Speaking with some team members at Microsoft, I was told the number one root cause of performance issues they see in APS and Azure DW is outdated statistics. This is because, for the most part, updating statistics is a manual process on these platforms. Even if statistics are up to date on the individual compute nodes, they may not be caught up on the control node. This can lead to the control node having a different estimate of how many rows are in a given table, which can then lead to a suboptimal MPP plan, and ultimately data movement that may be much more resource intensive than expected.
This advisory condition provides an effective way to determine if statistics are out of date by comparing row count estimates between the control node and the compute nodes for each table in a database.
By default, this condition will evaluate to true if there is at least 20% discrepancy on any table.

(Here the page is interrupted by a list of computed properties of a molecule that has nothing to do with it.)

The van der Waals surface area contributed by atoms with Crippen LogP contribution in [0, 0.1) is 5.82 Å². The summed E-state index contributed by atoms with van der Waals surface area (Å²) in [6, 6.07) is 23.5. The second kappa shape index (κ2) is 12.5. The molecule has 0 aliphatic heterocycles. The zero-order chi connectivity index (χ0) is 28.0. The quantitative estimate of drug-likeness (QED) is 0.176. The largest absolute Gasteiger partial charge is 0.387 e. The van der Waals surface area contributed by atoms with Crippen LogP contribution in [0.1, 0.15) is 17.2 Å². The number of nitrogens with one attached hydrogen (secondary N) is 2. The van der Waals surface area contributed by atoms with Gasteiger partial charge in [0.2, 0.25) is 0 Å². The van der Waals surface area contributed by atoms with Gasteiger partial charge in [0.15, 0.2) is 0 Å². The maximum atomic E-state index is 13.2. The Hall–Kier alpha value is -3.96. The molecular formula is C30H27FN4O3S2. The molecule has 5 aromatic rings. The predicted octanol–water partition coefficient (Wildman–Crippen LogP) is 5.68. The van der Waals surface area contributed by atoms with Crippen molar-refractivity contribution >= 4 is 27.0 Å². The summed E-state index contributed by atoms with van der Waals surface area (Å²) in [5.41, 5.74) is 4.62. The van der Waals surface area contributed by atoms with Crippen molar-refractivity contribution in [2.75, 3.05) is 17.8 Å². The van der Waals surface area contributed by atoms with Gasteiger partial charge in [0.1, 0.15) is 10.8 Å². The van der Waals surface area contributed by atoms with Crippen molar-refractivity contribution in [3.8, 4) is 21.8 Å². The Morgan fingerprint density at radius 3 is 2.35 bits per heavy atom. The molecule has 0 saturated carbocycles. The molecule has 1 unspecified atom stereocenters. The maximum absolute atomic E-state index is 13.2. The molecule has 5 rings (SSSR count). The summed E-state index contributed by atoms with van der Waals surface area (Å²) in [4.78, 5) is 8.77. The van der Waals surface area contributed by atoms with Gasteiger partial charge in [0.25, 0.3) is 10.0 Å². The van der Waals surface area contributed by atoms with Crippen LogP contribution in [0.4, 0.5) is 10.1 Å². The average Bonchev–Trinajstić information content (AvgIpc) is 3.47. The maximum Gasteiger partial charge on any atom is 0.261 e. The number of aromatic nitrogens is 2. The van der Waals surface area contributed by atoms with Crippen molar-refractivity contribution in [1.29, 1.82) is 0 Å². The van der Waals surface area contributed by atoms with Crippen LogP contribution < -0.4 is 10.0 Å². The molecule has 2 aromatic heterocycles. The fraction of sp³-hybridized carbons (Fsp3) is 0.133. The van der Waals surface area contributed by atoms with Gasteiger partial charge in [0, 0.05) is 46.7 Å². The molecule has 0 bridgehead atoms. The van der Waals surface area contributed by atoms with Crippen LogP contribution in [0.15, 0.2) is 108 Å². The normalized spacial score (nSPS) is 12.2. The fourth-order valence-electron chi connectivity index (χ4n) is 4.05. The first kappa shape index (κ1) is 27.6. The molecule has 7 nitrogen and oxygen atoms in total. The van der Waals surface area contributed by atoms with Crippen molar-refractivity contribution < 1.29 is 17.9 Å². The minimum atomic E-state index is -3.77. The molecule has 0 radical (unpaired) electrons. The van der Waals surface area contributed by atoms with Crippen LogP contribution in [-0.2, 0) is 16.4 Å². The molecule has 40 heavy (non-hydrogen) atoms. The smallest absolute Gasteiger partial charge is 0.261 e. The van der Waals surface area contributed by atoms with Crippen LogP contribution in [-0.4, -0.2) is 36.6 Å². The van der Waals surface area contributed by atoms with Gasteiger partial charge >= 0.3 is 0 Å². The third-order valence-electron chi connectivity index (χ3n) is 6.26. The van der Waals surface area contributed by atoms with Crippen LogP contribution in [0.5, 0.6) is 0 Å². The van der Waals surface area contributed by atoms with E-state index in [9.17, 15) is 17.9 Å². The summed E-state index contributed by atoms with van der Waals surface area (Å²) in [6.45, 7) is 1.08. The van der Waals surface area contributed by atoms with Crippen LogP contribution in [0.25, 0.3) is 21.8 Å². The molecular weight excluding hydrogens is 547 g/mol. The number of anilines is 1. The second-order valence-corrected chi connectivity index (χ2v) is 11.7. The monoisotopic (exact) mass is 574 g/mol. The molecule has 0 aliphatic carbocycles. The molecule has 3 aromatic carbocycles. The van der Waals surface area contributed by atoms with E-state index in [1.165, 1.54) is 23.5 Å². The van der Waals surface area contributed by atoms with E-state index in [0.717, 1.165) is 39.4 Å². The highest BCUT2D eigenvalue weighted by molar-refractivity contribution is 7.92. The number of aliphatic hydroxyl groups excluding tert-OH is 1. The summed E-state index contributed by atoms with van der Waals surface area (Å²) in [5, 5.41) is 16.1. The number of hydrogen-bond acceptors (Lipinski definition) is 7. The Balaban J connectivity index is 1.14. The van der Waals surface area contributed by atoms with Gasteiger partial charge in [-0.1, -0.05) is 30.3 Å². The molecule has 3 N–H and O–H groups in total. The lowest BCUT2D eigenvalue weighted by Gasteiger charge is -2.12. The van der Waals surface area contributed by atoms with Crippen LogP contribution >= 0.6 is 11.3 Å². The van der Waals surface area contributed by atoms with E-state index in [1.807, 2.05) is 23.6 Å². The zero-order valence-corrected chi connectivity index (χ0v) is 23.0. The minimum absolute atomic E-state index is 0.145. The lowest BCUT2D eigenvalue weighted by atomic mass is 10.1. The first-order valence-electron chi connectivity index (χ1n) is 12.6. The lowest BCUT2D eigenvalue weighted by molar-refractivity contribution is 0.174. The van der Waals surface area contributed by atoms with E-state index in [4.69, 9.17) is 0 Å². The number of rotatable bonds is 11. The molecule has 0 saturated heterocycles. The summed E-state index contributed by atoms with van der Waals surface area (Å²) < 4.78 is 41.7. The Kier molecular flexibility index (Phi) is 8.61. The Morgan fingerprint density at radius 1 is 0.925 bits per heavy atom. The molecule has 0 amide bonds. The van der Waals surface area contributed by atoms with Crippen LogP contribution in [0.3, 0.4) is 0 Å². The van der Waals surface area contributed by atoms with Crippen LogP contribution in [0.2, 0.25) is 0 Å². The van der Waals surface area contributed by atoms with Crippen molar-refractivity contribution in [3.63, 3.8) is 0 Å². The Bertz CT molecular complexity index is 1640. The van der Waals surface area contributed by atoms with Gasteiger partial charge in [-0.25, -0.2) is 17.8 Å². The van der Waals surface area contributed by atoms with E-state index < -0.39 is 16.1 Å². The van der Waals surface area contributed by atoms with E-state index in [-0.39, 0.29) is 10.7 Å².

When configuring for your environment be sure to import at the individual target level, not All Targets. Also, be sure to update the Database name to the database you wish to evaluate.
Note that this condition only evaluates row counts and not cardinality. It also does not consider whether statistics exist on more than one column, nor for which column(s) the statistics exist.
The primary benefit of Massively Parallel Processing (MPP) is the fact that you spread the data, and effectively the workload of processing large quantities of data, across several compute nodes. If the data is not evenly distributed across those compute nodes, you are likely to demand more resources from some nodes than others, and not get the most benefit out of the MPP architecture.